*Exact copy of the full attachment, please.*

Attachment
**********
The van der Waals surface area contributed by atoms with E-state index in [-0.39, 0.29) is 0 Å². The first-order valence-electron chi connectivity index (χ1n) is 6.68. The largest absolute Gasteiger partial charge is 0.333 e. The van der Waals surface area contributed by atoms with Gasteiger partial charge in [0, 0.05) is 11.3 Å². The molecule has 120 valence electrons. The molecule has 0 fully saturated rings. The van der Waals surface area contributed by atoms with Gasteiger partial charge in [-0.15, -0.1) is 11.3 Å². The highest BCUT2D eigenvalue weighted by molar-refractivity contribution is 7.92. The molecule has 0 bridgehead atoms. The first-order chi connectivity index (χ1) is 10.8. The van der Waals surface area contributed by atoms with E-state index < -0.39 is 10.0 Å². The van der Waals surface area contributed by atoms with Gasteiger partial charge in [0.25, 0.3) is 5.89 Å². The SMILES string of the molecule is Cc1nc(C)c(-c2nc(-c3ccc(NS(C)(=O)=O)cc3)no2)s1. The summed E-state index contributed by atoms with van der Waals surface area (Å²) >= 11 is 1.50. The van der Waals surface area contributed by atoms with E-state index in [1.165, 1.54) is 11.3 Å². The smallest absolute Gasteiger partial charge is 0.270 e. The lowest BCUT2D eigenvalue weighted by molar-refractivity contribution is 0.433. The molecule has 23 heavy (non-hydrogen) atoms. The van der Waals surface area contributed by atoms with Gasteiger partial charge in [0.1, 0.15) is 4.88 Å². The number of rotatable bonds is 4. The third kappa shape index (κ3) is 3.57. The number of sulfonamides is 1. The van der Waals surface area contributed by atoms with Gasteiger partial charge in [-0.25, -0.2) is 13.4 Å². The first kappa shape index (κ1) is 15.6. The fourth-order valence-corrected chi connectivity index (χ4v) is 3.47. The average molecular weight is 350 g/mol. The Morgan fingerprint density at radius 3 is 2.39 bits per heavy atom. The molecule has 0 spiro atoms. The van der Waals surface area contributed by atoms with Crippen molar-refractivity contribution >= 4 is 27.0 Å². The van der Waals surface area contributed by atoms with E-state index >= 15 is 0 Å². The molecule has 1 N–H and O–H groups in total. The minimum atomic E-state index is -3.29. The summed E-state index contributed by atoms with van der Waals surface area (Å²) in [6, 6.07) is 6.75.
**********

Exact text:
The van der Waals surface area contributed by atoms with E-state index in [-0.39, 0.29) is 0 Å². The first-order valence-electron chi connectivity index (χ1n) is 6.68. The largest absolute Gasteiger partial charge is 0.333 e. The van der Waals surface area contributed by atoms with Gasteiger partial charge in [0, 0.05) is 11.3 Å². The molecule has 120 valence electrons. The molecule has 0 fully saturated rings. The van der Waals surface area contributed by atoms with Gasteiger partial charge in [-0.15, -0.1) is 11.3 Å². The highest BCUT2D eigenvalue weighted by molar-refractivity contribution is 7.92. The molecule has 0 bridgehead atoms. The first-order chi connectivity index (χ1) is 10.8. The van der Waals surface area contributed by atoms with E-state index < -0.39 is 10.0 Å². The van der Waals surface area contributed by atoms with Gasteiger partial charge in [0.25, 0.3) is 5.89 Å². The SMILES string of the molecule is Cc1nc(C)c(-c2nc(-c3ccc(NS(C)(=O)=O)cc3)no2)s1. The summed E-state index contributed by atoms with van der Waals surface area (Å²) >= 11 is 1.50. The van der Waals surface area contributed by atoms with E-state index in [1.165, 1.54) is 11.3 Å². The smallest absolute Gasteiger partial charge is 0.270 e. The lowest BCUT2D eigenvalue weighted by molar-refractivity contribution is 0.433. The molecule has 23 heavy (non-hydrogen) atoms. The van der Waals surface area contributed by atoms with Gasteiger partial charge in [0.1, 0.15) is 4.88 Å². The number of rotatable bonds is 4. The third kappa shape index (κ3) is 3.57. The number of sulfonamides is 1. The van der Waals surface area contributed by atoms with Gasteiger partial charge in [-0.25, -0.2) is 13.4 Å². The first kappa shape index (κ1) is 15.6. The fourth-order valence-corrected chi connectivity index (χ4v) is 3.47. The average molecular weight is 350 g/mol. The Morgan fingerprint density at radius 3 is 2.39 bits per heavy atom. The molecule has 0 spiro atoms. The van der Waals surface area contributed by atoms with Crippen molar-refractivity contribution >= 4 is 27.0 Å². The van der Waals surface area contributed by atoms with E-state index >= 15 is 0 Å². The molecule has 1 N–H and O–H groups in total. The minimum atomic E-state index is -3.29. The summed E-state index contributed by atoms with van der Waals surface area (Å²) in [6, 6.07) is 6.75.